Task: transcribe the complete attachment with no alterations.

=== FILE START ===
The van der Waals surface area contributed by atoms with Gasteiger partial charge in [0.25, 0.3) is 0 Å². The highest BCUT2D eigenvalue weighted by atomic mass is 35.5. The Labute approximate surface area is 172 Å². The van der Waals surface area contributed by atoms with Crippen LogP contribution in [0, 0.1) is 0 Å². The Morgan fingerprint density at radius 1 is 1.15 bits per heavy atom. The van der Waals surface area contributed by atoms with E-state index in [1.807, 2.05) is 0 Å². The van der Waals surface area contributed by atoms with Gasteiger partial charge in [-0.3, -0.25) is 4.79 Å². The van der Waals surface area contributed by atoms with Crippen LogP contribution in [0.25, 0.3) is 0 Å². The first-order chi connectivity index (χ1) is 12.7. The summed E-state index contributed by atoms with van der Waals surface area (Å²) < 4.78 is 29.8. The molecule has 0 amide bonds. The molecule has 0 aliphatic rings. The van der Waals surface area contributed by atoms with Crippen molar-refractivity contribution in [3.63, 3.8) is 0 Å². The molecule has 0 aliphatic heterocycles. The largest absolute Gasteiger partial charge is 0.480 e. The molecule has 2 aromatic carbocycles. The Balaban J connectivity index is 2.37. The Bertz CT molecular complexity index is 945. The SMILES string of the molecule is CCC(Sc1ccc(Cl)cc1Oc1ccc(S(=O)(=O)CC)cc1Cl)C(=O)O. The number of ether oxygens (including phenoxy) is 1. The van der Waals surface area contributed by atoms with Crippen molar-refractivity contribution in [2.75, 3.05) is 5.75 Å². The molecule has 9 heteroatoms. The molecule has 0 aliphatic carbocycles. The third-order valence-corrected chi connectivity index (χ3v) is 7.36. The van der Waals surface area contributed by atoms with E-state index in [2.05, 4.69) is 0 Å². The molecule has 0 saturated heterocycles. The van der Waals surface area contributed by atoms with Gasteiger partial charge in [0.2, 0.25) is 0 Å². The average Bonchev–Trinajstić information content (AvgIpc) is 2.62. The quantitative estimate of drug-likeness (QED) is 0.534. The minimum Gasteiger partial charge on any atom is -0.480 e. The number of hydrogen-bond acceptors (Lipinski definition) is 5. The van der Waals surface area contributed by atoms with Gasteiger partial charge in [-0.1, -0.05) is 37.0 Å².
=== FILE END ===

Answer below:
The van der Waals surface area contributed by atoms with Gasteiger partial charge in [0.25, 0.3) is 0 Å². The highest BCUT2D eigenvalue weighted by atomic mass is 35.5. The Labute approximate surface area is 172 Å². The van der Waals surface area contributed by atoms with Crippen LogP contribution in [0, 0.1) is 0 Å². The Morgan fingerprint density at radius 1 is 1.15 bits per heavy atom. The van der Waals surface area contributed by atoms with E-state index in [1.807, 2.05) is 0 Å². The van der Waals surface area contributed by atoms with Gasteiger partial charge in [-0.3, -0.25) is 4.79 Å². The van der Waals surface area contributed by atoms with Crippen LogP contribution in [0.25, 0.3) is 0 Å². The first-order chi connectivity index (χ1) is 12.7. The summed E-state index contributed by atoms with van der Waals surface area (Å²) < 4.78 is 29.8. The molecule has 0 amide bonds. The molecule has 0 aliphatic rings. The van der Waals surface area contributed by atoms with Crippen molar-refractivity contribution in [3.63, 3.8) is 0 Å². The molecule has 0 aliphatic heterocycles. The largest absolute Gasteiger partial charge is 0.480 e. The molecule has 2 aromatic carbocycles. The Balaban J connectivity index is 2.37. The Bertz CT molecular complexity index is 945. The SMILES string of the molecule is CCC(Sc1ccc(Cl)cc1Oc1ccc(S(=O)(=O)CC)cc1Cl)C(=O)O. The number of ether oxygens (including phenoxy) is 1. The van der Waals surface area contributed by atoms with Crippen molar-refractivity contribution in [2.75, 3.05) is 5.75 Å². The molecule has 9 heteroatoms. The molecule has 0 aliphatic carbocycles. The third-order valence-corrected chi connectivity index (χ3v) is 7.36. The van der Waals surface area contributed by atoms with E-state index in [2.05, 4.69) is 0 Å². The molecule has 0 saturated heterocycles. The van der Waals surface area contributed by atoms with Gasteiger partial charge in [0.2, 0.25) is 0 Å². The average Bonchev–Trinajstić information content (AvgIpc) is 2.62. The quantitative estimate of drug-likeness (QED) is 0.534. The minimum Gasteiger partial charge on any atom is -0.480 e. The number of hydrogen-bond acceptors (Lipinski definition) is 5. The van der Waals surface area contributed by atoms with Gasteiger partial charge in [-0.1, -0.05) is 37.0 Å².